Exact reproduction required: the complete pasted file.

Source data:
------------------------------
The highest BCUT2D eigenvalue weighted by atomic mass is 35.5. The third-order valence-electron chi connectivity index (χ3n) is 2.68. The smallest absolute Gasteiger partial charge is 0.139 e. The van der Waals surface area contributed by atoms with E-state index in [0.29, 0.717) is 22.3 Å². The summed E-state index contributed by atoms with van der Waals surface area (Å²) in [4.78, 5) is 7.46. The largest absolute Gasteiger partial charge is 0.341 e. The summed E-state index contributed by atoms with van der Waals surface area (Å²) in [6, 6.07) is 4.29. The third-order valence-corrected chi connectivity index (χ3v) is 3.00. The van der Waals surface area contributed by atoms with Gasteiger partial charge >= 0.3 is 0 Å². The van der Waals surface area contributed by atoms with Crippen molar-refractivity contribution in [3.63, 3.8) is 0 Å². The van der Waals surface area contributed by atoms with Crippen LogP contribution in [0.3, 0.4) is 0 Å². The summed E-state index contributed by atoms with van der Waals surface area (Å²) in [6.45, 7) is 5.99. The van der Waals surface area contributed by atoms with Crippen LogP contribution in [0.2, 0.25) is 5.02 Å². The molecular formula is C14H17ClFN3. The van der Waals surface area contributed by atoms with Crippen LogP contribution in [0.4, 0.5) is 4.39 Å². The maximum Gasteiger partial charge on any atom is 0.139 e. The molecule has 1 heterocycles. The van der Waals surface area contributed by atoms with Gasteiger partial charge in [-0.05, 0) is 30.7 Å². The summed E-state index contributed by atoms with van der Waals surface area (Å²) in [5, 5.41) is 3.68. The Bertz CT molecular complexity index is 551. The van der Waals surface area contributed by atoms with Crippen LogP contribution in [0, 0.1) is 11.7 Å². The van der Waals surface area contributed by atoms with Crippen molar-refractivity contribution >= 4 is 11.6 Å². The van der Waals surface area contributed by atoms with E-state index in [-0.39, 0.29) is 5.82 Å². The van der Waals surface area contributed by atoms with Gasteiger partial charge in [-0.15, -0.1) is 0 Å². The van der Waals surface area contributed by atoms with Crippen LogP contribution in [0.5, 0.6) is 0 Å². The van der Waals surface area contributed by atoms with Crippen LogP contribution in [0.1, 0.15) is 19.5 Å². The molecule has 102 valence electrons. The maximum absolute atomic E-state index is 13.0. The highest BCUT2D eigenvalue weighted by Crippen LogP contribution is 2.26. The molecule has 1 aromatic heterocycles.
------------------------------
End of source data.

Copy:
The highest BCUT2D eigenvalue weighted by atomic mass is 35.5. The third-order valence-electron chi connectivity index (χ3n) is 2.68. The smallest absolute Gasteiger partial charge is 0.139 e. The van der Waals surface area contributed by atoms with E-state index in [0.29, 0.717) is 22.3 Å². The summed E-state index contributed by atoms with van der Waals surface area (Å²) in [4.78, 5) is 7.46. The largest absolute Gasteiger partial charge is 0.341 e. The summed E-state index contributed by atoms with van der Waals surface area (Å²) in [6, 6.07) is 4.29. The third-order valence-corrected chi connectivity index (χ3v) is 3.00. The van der Waals surface area contributed by atoms with Gasteiger partial charge >= 0.3 is 0 Å². The van der Waals surface area contributed by atoms with Crippen molar-refractivity contribution in [3.63, 3.8) is 0 Å². The van der Waals surface area contributed by atoms with Crippen LogP contribution in [0.3, 0.4) is 0 Å². The summed E-state index contributed by atoms with van der Waals surface area (Å²) in [6.45, 7) is 5.99. The van der Waals surface area contributed by atoms with Crippen LogP contribution in [0.2, 0.25) is 5.02 Å². The molecular formula is C14H17ClFN3. The van der Waals surface area contributed by atoms with Crippen LogP contribution in [0.4, 0.5) is 4.39 Å². The maximum Gasteiger partial charge on any atom is 0.139 e. The molecule has 1 heterocycles. The van der Waals surface area contributed by atoms with Gasteiger partial charge in [-0.05, 0) is 30.7 Å². The summed E-state index contributed by atoms with van der Waals surface area (Å²) in [5, 5.41) is 3.68. The Bertz CT molecular complexity index is 551. The van der Waals surface area contributed by atoms with Crippen LogP contribution in [0, 0.1) is 11.7 Å². The van der Waals surface area contributed by atoms with Crippen molar-refractivity contribution >= 4 is 11.6 Å². The van der Waals surface area contributed by atoms with E-state index in [-0.39, 0.29) is 5.82 Å². The van der Waals surface area contributed by atoms with Gasteiger partial charge in [-0.15, -0.1) is 0 Å². The van der Waals surface area contributed by atoms with Crippen LogP contribution in [0.5, 0.6) is 0 Å². The van der Waals surface area contributed by atoms with Crippen LogP contribution in [0.1, 0.15) is 19.5 Å². The molecule has 102 valence electrons. The maximum absolute atomic E-state index is 13.0. The highest BCUT2D eigenvalue weighted by Crippen LogP contribution is 2.26. The molecule has 1 aromatic heterocycles.